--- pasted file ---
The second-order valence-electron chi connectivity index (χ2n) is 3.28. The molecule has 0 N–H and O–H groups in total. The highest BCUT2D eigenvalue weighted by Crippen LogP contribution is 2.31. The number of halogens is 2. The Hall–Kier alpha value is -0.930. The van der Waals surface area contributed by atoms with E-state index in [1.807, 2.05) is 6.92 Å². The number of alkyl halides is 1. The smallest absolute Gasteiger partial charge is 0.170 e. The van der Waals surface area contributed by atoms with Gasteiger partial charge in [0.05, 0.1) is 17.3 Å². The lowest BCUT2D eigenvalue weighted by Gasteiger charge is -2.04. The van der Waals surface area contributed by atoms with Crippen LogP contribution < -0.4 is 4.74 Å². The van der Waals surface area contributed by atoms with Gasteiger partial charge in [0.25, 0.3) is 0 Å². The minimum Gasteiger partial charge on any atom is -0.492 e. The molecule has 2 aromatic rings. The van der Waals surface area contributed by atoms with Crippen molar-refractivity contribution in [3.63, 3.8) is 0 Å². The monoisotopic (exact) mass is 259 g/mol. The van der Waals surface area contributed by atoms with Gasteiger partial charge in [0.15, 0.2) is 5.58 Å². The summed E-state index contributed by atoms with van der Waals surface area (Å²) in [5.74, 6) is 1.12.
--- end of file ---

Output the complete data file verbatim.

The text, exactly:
The second-order valence-electron chi connectivity index (χ2n) is 3.28. The molecule has 0 N–H and O–H groups in total. The highest BCUT2D eigenvalue weighted by Crippen LogP contribution is 2.31. The number of halogens is 2. The Hall–Kier alpha value is -0.930. The van der Waals surface area contributed by atoms with E-state index in [1.807, 2.05) is 6.92 Å². The number of alkyl halides is 1. The smallest absolute Gasteiger partial charge is 0.170 e. The van der Waals surface area contributed by atoms with Gasteiger partial charge in [0.05, 0.1) is 17.3 Å². The lowest BCUT2D eigenvalue weighted by Gasteiger charge is -2.04. The van der Waals surface area contributed by atoms with Crippen LogP contribution < -0.4 is 4.74 Å². The van der Waals surface area contributed by atoms with Gasteiger partial charge in [0.25, 0.3) is 0 Å². The minimum Gasteiger partial charge on any atom is -0.492 e. The molecule has 2 aromatic rings. The van der Waals surface area contributed by atoms with Crippen molar-refractivity contribution in [3.63, 3.8) is 0 Å². The monoisotopic (exact) mass is 259 g/mol. The van der Waals surface area contributed by atoms with Gasteiger partial charge in [0.15, 0.2) is 5.58 Å². The summed E-state index contributed by atoms with van der Waals surface area (Å²) in [5.74, 6) is 1.12.